Can the Maternal CARE Act fail moms? 

In 2018, then-Senator Kamala Harris introduced the Maternal CARE (Care Access and Reducing Emergencies) Act and added the Black Maternal Health Momnibus Act of 2020.  Collectively, both pieces of legislation would create a task force to study sobering disparities in medical care based on race, combat racial implicit biases in the medical field, and close gaps in access to quality medical care for pregnant African American mothers.  The impetus was the alarming data on maternal mortality reported by the Center for Disease Control (CDC) in 2018.

Evidence showed that Black mothers’ mortality was 3 to 4 times higher than white mothers and were 243 percent more likely to die from pregnancy complications and childbirth complications.  Extrapolating the data further, a Black mother’s higher education and socioeconomic status did not protect her from these alarming disparities.  Just recently, on October 30, 2020, the medical community mourned the death of a rising African American Physician, Dr. Chaniece Wallace.  Two days prior, she and her husband, Anthony Wallace Jr., had welcomed their daughter, Charlotte.  Dr. Wallace suffered complications pre-eclampsia, pregnancy-induced high blood pressure.

As a physician, I applaud maternal mortality’s political attention.  It is a public health crisis that needs to be addressed.  A mother’s death is more than a statistic. Her demise has profound effects on infant development and instability for her family.  Alarming, most of these deaths can be prevented with better education and screening.  The Maternal CARE Act will address these issues.

For our society at large, maternal mortality is a barometer of economic and social health.  Many studies and analyses have correlated direct links to the two entities.  “When women have better education and health, mothers have greater household decision-making power and prioritize the well-being of their children.  In return, children have better educational attainment and are productive adults, building long-term economic growth,” states Mayra Buvinic, sector director of gender and development group at the World Bank.  Investing in maternal health is imperative for a stronger economy.

However, as a mother, I fear the CARE Act will fall short due to overlooking a critical piece in pregnancy, postpartum care.  Currently, in the birthing community, postpartum care is being referred to as the 4th trimester. Dr. Harvey Karp coined this term in 2002. The 4th trimester recognizes that term babies are probably born about 3 months early.  The cause for this disparity is evolution.  Human evolution promoted bigger brains and upright posture. Upright posture created smaller pelvic sizes, resulting in early birth.  An additional three months are needed for newborns to adapt outside the womb, thus the 4th trimester.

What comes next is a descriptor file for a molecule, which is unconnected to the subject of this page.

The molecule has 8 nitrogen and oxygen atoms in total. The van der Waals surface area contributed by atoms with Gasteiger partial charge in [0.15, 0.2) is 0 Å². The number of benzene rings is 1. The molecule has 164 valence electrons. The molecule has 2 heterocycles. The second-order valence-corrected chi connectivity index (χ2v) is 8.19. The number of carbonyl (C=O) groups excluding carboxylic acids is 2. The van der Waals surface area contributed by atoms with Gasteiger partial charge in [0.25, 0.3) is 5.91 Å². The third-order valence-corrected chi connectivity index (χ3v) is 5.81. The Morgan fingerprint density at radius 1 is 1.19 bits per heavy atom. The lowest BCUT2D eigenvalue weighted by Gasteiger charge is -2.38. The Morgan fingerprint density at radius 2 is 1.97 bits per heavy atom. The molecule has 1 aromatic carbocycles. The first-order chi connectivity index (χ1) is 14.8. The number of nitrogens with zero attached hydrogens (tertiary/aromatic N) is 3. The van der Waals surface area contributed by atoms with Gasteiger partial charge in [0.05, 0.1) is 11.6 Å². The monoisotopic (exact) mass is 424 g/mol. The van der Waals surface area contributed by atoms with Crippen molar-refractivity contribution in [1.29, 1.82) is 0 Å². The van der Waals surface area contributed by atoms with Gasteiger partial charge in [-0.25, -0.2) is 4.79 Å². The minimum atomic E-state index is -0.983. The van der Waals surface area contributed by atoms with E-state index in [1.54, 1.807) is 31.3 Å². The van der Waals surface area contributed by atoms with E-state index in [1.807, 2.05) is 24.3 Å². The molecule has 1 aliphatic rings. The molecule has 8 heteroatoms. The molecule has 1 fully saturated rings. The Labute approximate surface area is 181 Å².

Medical research is also supporting that after delivery, a mother needs a minimum of three months and at times one year to recover from her pregnancy.  Diving deeper into maternal mortality data, one-third of deaths occur in pregnancy but two-thirds after birth and up to a year.  Addressing maternal mortality, in 2018, the American College of Obstetrics and Gynecologists (ACOG) advocated “that postpartum care should be an ongoing process…with visits within the first three weeks” of delivery.  An algorithm is also outlined for women with higher risk postpartum complications.  A commendable start; however, we are continuing to place the burden of care back on exhausted, sleep-deprived mothers who are recovering from delivery, struggling to breastfeed, and forfeiting their health for their newborns.

In our current United States postpartum care, we discharge moms as early as 1 to 2 days after delivery.  The first medical appointment is the subsequent day at the pediatrician’s office.  This newborn appointment is imperative because it assesses jaundice, breastfeeding, weight, and overall infant health. Routinely, neonatal jaundice evaluation and poor weight gain require additional pediatrician visits. Due to clinical time limitations, breastfeeding education promotes another return to the Pediatric office or lactation.  This is the baseline.  This is only the first week post-birth.

In a 12 week postpartum period, barring any complications, a newborn’s health is addressed at a minimum of four times through standard pediatric care. In contrast, a pregnant mother sees her obstetrician 10 to 15 times and routinely still only once at her six-week postpartum visit.  Traveling from one clinic to another, lugging a car seat, squeezing in breastfeeding attempts all while delicately handling a fragile newborn, U.S. mothers are struggling.

The Maternal CARE Act is the right step forward.  However, research should be in conjunction with solutions now.  Postpartum care is imperative in the discussion. To combat maternal mortality and its disparities successfully, we cannot underestimate this 4th trimester.  We cannot afford to lose more moms.

Sonal Patel is a pediatrician.

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